(Boston, Masachusetts, September 4, 2013) Expressing solidarity with a new church-state legal strategy, the Boston Coalition of Reason (Boston CoR) rallied in front of the Massachusetts Supreme Judicial Court this morning as oral arguments were heard in Doe v. Acton-Boxborough Regional School District. The case is the result of a lawsuit filed by an anonymous Massachusetts family and litigated by the Appignani Humanist Legal Center of the American Humanist Association.
The plaintiffs argue that the teacher-led recitation of the Pledge of Allegiance, when done with the words "under God," violate the rights of nontheistic children to equal protection under the law and also violate the Massachusetts Equal Rights Amendment's provision against religious discrimination. This is a new strategy regarding the Pledge, which in the past has been opposed only in federal courts and only on grounds of the first and fourteenth amendments to the U.S. Constitution.
The rally, which began at 8:00 and ended at 10:30 AM, featured Boston CoR Coordinator and Harvard Humanist Chaplain Greg Epstein, former minister and newly appointed head of the Humanist Community Project Teresa MacBain, Secular Coalition for America Director of Federal and State Government Affairs Kelly Damerow, church-state separation activist Ellery Schempp and rally organizer Zachary Bos.
Also on hand after the oral arguments were heard were the litigating attorney David Niose and American Humanist Association Executive Director Roy Speckhardt. Rally participants included leaders and members of Atheists of Greater Lowell, Boston Atheists, Concord Area Humanists, Ethical Society of Boston, Greater Boston Humanists, Worcester Humanists and other groups in Boston CoR. Steve Ahlquist and others from Humanists of Rhode Island were also present.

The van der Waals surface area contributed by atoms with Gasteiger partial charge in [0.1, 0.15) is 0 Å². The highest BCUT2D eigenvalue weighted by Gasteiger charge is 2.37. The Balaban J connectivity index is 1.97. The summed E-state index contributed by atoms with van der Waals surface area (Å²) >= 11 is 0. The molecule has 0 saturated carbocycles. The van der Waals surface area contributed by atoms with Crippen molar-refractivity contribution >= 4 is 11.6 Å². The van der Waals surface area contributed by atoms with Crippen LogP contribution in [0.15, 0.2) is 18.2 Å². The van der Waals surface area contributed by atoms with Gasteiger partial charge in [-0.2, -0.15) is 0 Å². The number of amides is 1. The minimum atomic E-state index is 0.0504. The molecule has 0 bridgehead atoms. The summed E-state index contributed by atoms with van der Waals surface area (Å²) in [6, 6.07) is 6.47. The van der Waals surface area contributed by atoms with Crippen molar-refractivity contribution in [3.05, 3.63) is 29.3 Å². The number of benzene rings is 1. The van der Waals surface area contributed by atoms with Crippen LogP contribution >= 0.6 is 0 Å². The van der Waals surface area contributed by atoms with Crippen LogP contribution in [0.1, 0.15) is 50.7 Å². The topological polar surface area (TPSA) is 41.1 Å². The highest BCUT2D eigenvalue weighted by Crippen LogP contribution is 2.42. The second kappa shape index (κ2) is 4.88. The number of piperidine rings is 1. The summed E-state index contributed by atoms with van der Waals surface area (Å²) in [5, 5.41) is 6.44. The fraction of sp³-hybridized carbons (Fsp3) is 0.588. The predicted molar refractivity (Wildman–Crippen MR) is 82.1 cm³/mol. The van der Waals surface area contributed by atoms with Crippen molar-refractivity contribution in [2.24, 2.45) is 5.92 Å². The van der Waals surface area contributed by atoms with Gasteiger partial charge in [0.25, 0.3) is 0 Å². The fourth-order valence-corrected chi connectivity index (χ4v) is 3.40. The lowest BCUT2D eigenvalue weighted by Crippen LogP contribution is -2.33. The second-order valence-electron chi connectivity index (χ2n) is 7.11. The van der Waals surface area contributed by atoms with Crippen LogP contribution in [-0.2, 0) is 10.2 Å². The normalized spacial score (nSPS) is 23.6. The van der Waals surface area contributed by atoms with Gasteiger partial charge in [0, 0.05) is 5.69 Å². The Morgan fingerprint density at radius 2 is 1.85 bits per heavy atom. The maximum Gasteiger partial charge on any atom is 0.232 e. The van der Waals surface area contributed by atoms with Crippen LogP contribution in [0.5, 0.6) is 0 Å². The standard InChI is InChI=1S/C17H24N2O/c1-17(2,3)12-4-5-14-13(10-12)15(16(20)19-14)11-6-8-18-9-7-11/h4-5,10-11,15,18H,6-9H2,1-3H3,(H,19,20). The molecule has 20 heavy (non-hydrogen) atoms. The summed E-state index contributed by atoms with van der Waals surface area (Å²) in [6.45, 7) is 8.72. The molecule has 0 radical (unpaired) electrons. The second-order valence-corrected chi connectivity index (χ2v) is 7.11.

Bos summed it up this way: "We rallied with our secular pins and buttons and our freethought signs and banners; we spoke with reporters and passersby; and we got to know each other a little better while we waited for the court session to conclude."
After oral arguments were heard in the courthouse, news media covered the rally outside–including the local ABC affiliate as well as both national Fox News and its Boston affiliate. They interviewed Niose, Speckhardt, Epstein, MacBain, and Bos. Niose expressed his view that oral arguments had gone well.
Speaking later about the rally, MacBain declared, "I think it was a big success." The crowd of thirty some people "represented the movement with class. I overheard several lawyers comment on how 'nice' we were." There were no demonstrators from the opposing side.
The media has noted that the Court won't likely decide the case for several months. But those wishing to read the court briefs can find them at: http://www.ma-appellatecourts.org/search_number.php?dno=SJC-11317 .
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Lawsuit: Pledge of Allegiance's under God discriminatory (w/video)
A lawyer for an atheist family has asked Massachusetts' highest court to ban the practice of reciting the Pledge of Allegiance in state public schools.
Massachusetts Supreme Court to hear Pledge of Allegiance in schools case